Nick was to work for Penguin, Granada, Hodder & Stoughton, and Sphere where he was Managing Director when the company was acquired by Penguin and later when it was under Robert Maxwell, whom he disliked intensely but was able to handle by responding in tedious detail and at boring length to the latter’s memos. He was also Managing Director of Simon & Schuster UK between 1991 and 1999. Given his convivial nature he found the lifestyle at the top end of the business in this period congenial: “It was great fun, but alas it made my waistline bigger than my IQ.” Typically Nick took no credit for his own success, and, when he lost his job at Simon & Schuster in circumstance that many considered unfair, he commented simply that he had been “found out”, as if he had done nothing in particular for the previous twenty years and the fact had only now been spotted.

After Simon & Schuster, Nick found himself increasingly disillusioned by publishing and tired of the ruthlessness of large corporations. He involved himself in a start-up dotcom venture, but it failed after running through the seed money. He was also, for a spell, Editor-in-Chief at Duckworth. For most of the time however he was working on his own literary projects, studying for a Certificate in Astronomy at the University of London and making the occasional progress round the country and abroad to visit his pals. He was also very fond of Deal where he had a second home and yet another circle of friends.

It was natural that Nick should be approached to write Douglas Adams’s biography, Wish You Were Here, but he didn’t find it an easy task. “I felt uncomfortable, like some moist reptile from one of our many crap papers. All that private stuff, some of which I never mentioned in the bio, was not for the eyes of some biographer, even a pal.” He struggled with the inherent problem of writing about the recently dead, namely balancing the biographer’s duty to the reader with showing some decent feeling for those who would be affected by what he wrote. He was unconvinced that he had made the right call in deciding how much of the darker, more difficult side of Adams to reveal, and for this reason was frank in saying his book was not the last word on the subject. Perhaps, yet it remains a primary source about the life of a possible genius, and for that reason important.

Of The Dictionary of Bullshit (2006) and The Dictionary of Political Bullshit (2010) Nick said, I confess that in my time I have been responsible for disseminating a fair tonnage of BS and would like to make amends.” The books are funny, insightful, and informed by a serious purpose. Nick loved words and despised bullshit because it corrupts the integrity of language as a vehicle for expressing truth. Characteristically he regarded the task as a collaborative effort and invited contributions from anyone who wanted to stick the knife into purveyors of hypocrisy, meaningless blandness and cunningly disguised evil. His friends duly chipped in and this accounts for the uneven length and tone of the entries. However the overall effect is pure Nick Webb.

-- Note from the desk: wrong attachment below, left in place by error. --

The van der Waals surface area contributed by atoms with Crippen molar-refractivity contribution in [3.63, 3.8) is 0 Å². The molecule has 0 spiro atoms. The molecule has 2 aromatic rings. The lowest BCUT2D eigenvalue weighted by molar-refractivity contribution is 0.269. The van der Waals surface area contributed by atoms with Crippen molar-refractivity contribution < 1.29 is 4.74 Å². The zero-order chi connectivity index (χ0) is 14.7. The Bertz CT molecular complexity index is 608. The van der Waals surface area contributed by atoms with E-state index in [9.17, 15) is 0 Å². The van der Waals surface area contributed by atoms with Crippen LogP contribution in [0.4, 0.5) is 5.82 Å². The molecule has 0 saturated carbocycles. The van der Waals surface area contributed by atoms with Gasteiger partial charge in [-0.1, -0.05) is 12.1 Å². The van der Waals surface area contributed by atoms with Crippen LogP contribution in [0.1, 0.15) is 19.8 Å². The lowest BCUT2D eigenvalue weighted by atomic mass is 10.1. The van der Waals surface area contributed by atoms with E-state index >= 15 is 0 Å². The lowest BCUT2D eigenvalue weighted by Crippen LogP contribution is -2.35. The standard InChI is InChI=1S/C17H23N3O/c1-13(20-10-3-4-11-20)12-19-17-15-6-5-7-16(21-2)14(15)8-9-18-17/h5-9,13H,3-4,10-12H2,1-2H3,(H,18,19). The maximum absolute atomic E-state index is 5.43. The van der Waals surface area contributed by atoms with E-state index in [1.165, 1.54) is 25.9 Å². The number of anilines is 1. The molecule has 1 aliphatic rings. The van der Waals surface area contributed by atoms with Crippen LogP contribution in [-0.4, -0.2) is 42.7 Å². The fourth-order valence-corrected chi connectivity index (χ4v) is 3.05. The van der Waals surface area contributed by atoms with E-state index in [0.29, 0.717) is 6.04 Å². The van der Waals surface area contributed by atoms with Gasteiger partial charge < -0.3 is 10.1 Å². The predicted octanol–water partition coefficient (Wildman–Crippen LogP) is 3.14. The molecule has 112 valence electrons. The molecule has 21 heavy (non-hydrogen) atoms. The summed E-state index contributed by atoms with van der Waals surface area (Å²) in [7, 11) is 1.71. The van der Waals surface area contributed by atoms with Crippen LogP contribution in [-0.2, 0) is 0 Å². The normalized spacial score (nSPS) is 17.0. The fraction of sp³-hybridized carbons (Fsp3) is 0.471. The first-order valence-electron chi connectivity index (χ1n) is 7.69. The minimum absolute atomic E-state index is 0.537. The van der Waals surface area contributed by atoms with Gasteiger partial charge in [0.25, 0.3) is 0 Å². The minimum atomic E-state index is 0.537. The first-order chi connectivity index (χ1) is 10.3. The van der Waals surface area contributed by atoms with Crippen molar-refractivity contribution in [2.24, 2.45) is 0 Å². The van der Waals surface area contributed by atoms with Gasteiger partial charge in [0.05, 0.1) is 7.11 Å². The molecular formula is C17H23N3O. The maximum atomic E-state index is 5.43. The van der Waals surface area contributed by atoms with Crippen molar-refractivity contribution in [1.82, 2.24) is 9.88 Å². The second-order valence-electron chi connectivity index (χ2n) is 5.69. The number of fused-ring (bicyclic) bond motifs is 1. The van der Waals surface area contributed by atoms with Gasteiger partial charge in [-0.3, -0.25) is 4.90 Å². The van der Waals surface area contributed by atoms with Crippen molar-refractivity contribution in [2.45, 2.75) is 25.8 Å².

Nick was universally popular (or as near as makes no difference) because he liked people and was kind and encouraging to those who struggled in the difficult business of writing and publishing books. Even the most trivial encounters with him were fun. He was committed in his friendships and always open to new ones. Quoth Nick: “Gather ye sense data while ye may. I don’t hold with this Death malarkey.” How true.

Nick was devoted to his family and adored his wife and daughter. He married the author Susan Moore in 1979. Their daughter Catherine is the successful fantasy writer Kate Griffin. They and his mother, Eve, survive him.

Jim Williams

8 thoughts on “Nick Webb 1949 – 2012

  1. Jim,

    I think you’ve done “St Nicholas” proud. The description in the first paragraph is spot on and for the first time since Nick passed away I’ve felt able to smile, although by the end of it I had tears in my eyes, as I can still hear his booming voice utter those words, with which he ended almost every conversation we had, “Hey Ho! Gather ye sense data while ye may”. I’m still coming to terms with loosing my favourite “uncle”.

    I hope you don’t mind if I copy this text to nickswebbsite.com as the BBC have linked to it.

    Jonathan

  2. Dear Jim, you may have heard of me, I’ve certainly heard of you: are you not a whizz on the Manchester ballroom floor with your partner? (Not something that Nick would have aspired to….) I lived round the corner from Nick and Sue, and met them first in the early 80s.
    Thank you so much for portraying Nick as you did, you really captured the man. And of course the Times thought so too! Perhaps you did just omit his ready ability to recount this tales/shaggy dog stories (bar the ultimate one…), without fear of repetition.